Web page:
There are many good reasons why some investors stick to their mutual funds through thick and thin. However, for every good reason to stick to an underperforming fund, there is an equally good reason to finally ditch it.
You Need to Rebalance Your Portfolio
Given a long enough timeline, the trends in the financial markets can cause your asset allocation to veer away from your desired allocation.
That means your fund will likely grow to a large proportion of your portfolio. Such a phenomenon exposes you to different levels of risks.
To avoid this, you need to rebalance your portfolio on a regular basis. You do that by selling some units of the fund that have large weights. You can then transfer the units of the fund that have relatively small weights.
Fund Changes or Mismanagement
Many changes can happen to a mutual fund. Such changes can go against your style and preferences.
For example, an excellent fund manager may have to leave and he or she will be replaced by someone who isn’t as competent as the original manager. Other times, the manager doesn’t leave, but he or she changes his or her management style, which may not meet your expectations and preferences.
Growth in Investor
There is such a thing as growing out of your mutual fund. As you gain knowledge and become a better investor, you may realize that the fund is no longer for you.
For instance, you gain great wealth, which means you have the firepower to buy enough individual stocks. You will be able to achieve better diversification.
Changes in the Life Cycle of the Fund
Even if stocks rank as the top investments to have for the longer term, the volatility they have usually makes them a shaky investment for the shorter term.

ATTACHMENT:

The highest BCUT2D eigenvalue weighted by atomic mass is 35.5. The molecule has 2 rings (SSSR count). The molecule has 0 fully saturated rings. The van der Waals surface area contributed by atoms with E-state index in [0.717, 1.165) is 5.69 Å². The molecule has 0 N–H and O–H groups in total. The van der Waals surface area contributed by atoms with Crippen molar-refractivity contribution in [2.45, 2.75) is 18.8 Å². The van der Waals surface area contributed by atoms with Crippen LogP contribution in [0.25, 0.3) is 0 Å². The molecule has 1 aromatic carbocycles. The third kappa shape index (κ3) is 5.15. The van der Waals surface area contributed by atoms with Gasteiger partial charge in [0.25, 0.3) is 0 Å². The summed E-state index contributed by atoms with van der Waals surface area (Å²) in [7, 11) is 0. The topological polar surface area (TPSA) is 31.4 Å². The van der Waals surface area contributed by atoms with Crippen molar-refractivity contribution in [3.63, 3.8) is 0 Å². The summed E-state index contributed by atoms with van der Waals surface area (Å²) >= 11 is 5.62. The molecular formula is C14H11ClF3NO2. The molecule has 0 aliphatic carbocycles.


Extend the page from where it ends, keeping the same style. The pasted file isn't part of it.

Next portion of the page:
When you are faced with some financial responsibilities like retirement, college, or some other funding deadlines, you typically have to shift to funds that aren’t investing in stocks like bond funds, which have maturities that may coincide with the time that they will be needed.
You’ve made a Mistake
Investors commit mistakes, and sometimes what they need to do to fix that mistake is to leave and ditch it.
There are instances when you realize that the fund you have bought isn’t what you really want. For example, you buy a mutual fund because you think it’s pretty good on paper. However, when the real trading happens, you discover that’s too volatile for your investing taste and risk tolerance.
You Find Something Better
Even in real-world decisions, you have to let go of the current thing to give way to something even better. For instance, even if you love your job right now, your financial needs and the professional growth you want lie in the arms of another boss and company.
In the world of mutual funds, some excellent funds can appear with innovations that are better at achieving your desired targets.